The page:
Tuesday, May 24

What is J?


Superficial introduction:

J was, originally, a notation introduced to describe computer architecture (Kenneth E. Iverson, 1957, Harvard School of Business). Iverson then went to work for IBM and with Adin Falkoff, Fred Brooks and others published a few reports and parts of books. A part of this was some documentation on the System/360, and the notation used to document the architecture evolved into an executable notation (a programming language). This programming language gained some early users but eventually more interactive systems (spreadsheets) began eating into its niche. J is a rewrite of this language, designed to eliminate some of the obstacles which could prevent its use in schools (for example: the original language could not be programmed in ASCII).

So, what's it like to work in J?

Imagine, if you will, that you are working in a computer language which has some new-fangled operators, like "multiplication" and you are talking with people used to working in traditional languages which do not have any such operation.  How would you describe your language?

"Multiplication is like repeated addition."

"Oh, I can do that!  I just use a loop!"

"Ok, but.. polynomials..."

"Hey, how do you make multiplication conditional?"


"I have this loop here where when I=X+Y we subtract H instead of adding K.  How do you do that with this multiplication thing?"

"Um... what is it that you are trying to do?"

(long conversation follows)

"This multiplication stuff is too esoteric.  I'm a practical person and I do not need to do this obscure multiplication stuff.  Besides, my language enforces double-entry bookkeeping, and I really do not want to learn another language if it does not enforce double-entry bookkeeping.  Have I shown you my differential equation simulator that translates mass and acceleration into energy?"


Anyways, that's kind of how it feels like, working in J.

Tuesday, May 3

TDD Bowling and J, revised, part .... 5 of 3?

This is a continuation of my notes on my recent tdd bowling scorer effort.

The problem here, is that code that seems simple, to me, is not simple to someone that does not understand it.  But bringing some that does not understand something up to where they do understand it can be tricky.  They need to have the interest to do so, and the ability to find things that they do understand.  And I can only try to help them.  If I offer things that do not answer their questions, I am not doing anything worthwhile.

But, of course, this is one of those blogs on the edge of nowhere and I am piloting blind: I do not actually have any questions to answer.  But what I can do is take a sentence of code, and break it down into parts, explain each of the parts, and try to show how the parts work together.

For today, the sentence I am going to work on will be: limitSpares=: ] * 1,.1,.10 <: +/ .*&1 1 0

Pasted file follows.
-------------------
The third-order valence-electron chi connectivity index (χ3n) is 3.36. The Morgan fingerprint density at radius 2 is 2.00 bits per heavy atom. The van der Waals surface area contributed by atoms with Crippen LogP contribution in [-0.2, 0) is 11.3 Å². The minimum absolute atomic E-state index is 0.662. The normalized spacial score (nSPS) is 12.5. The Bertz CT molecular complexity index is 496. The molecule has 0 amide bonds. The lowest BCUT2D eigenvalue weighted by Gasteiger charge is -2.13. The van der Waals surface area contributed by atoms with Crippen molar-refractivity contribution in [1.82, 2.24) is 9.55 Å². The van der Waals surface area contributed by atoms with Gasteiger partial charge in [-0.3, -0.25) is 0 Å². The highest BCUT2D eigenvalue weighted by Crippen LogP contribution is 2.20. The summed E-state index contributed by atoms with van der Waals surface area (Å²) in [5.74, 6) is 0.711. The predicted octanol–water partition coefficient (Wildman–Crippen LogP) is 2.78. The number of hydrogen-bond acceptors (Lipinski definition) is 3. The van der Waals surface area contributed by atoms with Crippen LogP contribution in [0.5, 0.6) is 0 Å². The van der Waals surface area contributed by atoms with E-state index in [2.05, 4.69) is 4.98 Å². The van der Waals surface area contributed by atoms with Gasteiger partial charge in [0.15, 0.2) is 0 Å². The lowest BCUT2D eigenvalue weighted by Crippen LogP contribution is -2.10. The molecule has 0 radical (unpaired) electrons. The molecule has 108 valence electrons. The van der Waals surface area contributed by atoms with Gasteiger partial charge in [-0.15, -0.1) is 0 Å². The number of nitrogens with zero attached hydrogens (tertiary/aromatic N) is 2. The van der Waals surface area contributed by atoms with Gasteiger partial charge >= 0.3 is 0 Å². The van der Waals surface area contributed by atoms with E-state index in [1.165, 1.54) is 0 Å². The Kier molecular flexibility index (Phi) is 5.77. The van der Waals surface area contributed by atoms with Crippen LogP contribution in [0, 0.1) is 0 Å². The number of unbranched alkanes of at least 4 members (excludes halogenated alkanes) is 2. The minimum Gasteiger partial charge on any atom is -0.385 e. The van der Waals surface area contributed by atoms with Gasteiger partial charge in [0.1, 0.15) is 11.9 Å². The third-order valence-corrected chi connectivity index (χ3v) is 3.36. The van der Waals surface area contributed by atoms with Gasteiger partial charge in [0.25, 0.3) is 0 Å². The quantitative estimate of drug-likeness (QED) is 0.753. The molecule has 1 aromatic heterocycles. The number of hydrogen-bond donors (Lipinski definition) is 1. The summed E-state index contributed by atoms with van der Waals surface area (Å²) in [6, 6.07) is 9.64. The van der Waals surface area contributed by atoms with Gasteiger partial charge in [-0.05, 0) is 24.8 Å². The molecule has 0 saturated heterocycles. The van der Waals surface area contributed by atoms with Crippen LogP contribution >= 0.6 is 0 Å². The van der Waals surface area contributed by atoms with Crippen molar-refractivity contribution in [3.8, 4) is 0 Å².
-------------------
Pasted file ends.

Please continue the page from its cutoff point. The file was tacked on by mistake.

This is from:

 nextFrameIndex=: ] + 1 + 10 > {.@{~
 limitSpares=: ] * 1,.1,.10 <: +/ .*&1 1 0
 bowlingScores=: limitSpares@({~ nextFrameIndex^:(i.10)&0)@(3 ]\ ])@{.~&21

 isScore=: -:&(+/@,) , (10 3 >: $@]) , 2 -: #@$@]
 assert 300 isScore bowlingScores 12#10
 assert 190 isScore bowlingScores 21$9 1
 assert 0 isScore bowlingScores 20$0
 assert 90 isScore bowlingScores 20$8 1

And, here are some examples of how this definition might get used:

   limitSpares 10 3$10
   limitSpares 10 3$1

In other words, the argument will be a table with 10 rows and three columns.  The rows correspond to bowling frames.  The columns are the balls that count towards that frame.  The problem is that while we get three balls in a frame when we have a strike or a spare, we only get to count the first two when we did not score 10 points with those two balls.

In other words, sometimes we need to multiply that third ball score by 0, so we can ignore it when we are totalling our score.  (Yes, we could also do something fancy so that we do not have a third ball score for those frames.  But simplicity is a virtue.)

Speaking of simplicity, let's cut down the size of our data.  Instead of 10 rows, let's just have two rows:

   1 1 10,:10 10 10
 1  1 10
10 10 10
   limitSpares 1 1 10,:10 10 10
 1  1  0
10 10 10

limitSpares will only work on three column tables, but it does not care how many rows we have.

So, first off, let's take this step by step, operating on the data the same way the parser would:

   (+/ .*&1 1 0) 1 1 10,:10 10 10
2 20

The first two balls in the first frame scored 2.  The first two balls in the second frame scored 20.  So the first frame was "open" while the second frame was a "strike".  (If the score for those two balls was exactly 10 it might have been a spare or a strike, but that distinction does not matter here.  If their score was greater than 10, it had to be a strike.)